Long before dawn, the ground before the main gate to the hill fort was filled with the sounds of movement: the rhythmic thumping of heavy piles to compact the soil and level the ground to form artillery platforms; the endless trundling of wagon wheels as artillery carts were brought forward to unload bolt-throwers and catapults. Men strained and grunted to heave the heavy timber mechanisms into their sockets. Ammunition was unloaded and stacked by the weapons, and then their crews began a systematic check of the torsion cords and ratchet winches, and carefully lubricated the release mechanisms
The Durotriges had lined the walls of the gate defences, straining to see what was going on in the darkness below them. They tried loosing fire arrows in high shimmering arcs towards the Roman lines in the hope of glimpsing the nature of the Roman preparations. But the poor range of their bows meant that none of the arrows even cleared the outer rampart, and they were left in ignorance of the enemy's plans for them. Roman skirmishers had pushed forward under cover of darkness and fought vicious little actions with Durotrigan patrols on the approaches to the main gate, and finally the natives had tired of trying to break through and pulled everyone back inside the palisade to await the dawn.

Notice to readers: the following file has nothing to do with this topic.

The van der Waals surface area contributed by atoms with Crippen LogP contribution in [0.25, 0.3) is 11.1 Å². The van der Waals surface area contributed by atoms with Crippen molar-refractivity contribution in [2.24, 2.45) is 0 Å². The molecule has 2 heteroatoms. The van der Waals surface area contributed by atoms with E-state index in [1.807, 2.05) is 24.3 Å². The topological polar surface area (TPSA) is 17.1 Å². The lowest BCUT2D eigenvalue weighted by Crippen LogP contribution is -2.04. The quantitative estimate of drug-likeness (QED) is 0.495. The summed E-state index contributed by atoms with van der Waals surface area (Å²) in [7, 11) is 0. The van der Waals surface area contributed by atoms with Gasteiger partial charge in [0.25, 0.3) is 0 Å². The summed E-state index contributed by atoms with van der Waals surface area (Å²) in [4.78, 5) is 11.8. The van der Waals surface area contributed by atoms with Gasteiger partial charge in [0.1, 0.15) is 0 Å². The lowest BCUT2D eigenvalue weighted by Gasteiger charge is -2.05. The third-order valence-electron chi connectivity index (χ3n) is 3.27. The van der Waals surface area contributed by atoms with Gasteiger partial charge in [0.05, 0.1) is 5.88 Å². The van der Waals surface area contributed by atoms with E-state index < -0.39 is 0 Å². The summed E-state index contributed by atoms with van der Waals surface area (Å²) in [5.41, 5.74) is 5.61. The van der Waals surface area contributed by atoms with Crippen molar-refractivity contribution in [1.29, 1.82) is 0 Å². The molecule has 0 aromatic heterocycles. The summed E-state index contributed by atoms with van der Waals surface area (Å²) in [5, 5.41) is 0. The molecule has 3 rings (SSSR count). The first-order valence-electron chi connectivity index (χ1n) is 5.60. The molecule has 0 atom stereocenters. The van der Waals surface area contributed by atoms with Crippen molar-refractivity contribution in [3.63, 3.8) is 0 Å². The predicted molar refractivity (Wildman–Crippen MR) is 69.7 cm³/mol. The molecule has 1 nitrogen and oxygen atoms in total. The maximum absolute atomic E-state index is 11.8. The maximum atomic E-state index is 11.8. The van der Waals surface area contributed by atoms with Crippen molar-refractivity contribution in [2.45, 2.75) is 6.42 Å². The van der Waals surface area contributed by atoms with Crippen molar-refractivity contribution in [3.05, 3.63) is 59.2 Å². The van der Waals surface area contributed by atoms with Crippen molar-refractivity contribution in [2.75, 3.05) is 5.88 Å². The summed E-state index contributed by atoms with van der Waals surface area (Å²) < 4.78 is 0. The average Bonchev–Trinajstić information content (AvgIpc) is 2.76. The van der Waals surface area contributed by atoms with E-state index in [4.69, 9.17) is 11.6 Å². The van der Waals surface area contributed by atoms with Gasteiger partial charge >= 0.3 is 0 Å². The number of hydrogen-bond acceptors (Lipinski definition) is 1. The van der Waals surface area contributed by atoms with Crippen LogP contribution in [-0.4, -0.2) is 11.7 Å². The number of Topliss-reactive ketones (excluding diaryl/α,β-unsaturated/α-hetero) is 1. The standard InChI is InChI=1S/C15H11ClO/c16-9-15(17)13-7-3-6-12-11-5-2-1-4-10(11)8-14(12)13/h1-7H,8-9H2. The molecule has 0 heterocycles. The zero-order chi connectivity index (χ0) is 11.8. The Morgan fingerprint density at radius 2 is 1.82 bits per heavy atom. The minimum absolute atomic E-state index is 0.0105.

At the first hint of the sky lightening Vespasian gave the order for the First Cohort to move up to their start line and make ready to advance. Small teams of engineers, carrying ladders and a battering ram, accompanied them. One century had been issued with composite bows to provide close fire support when the cohort was ready to force the main gate. All of them stood ready, dim ranks of silent men, heavily armoured, weapons sharpened and hearts filled with all the usual tensions and misgivings about such a dangerous assault. Fighting a setpiece battle was nothing compared to this, and even the rawest recruit among them knew it.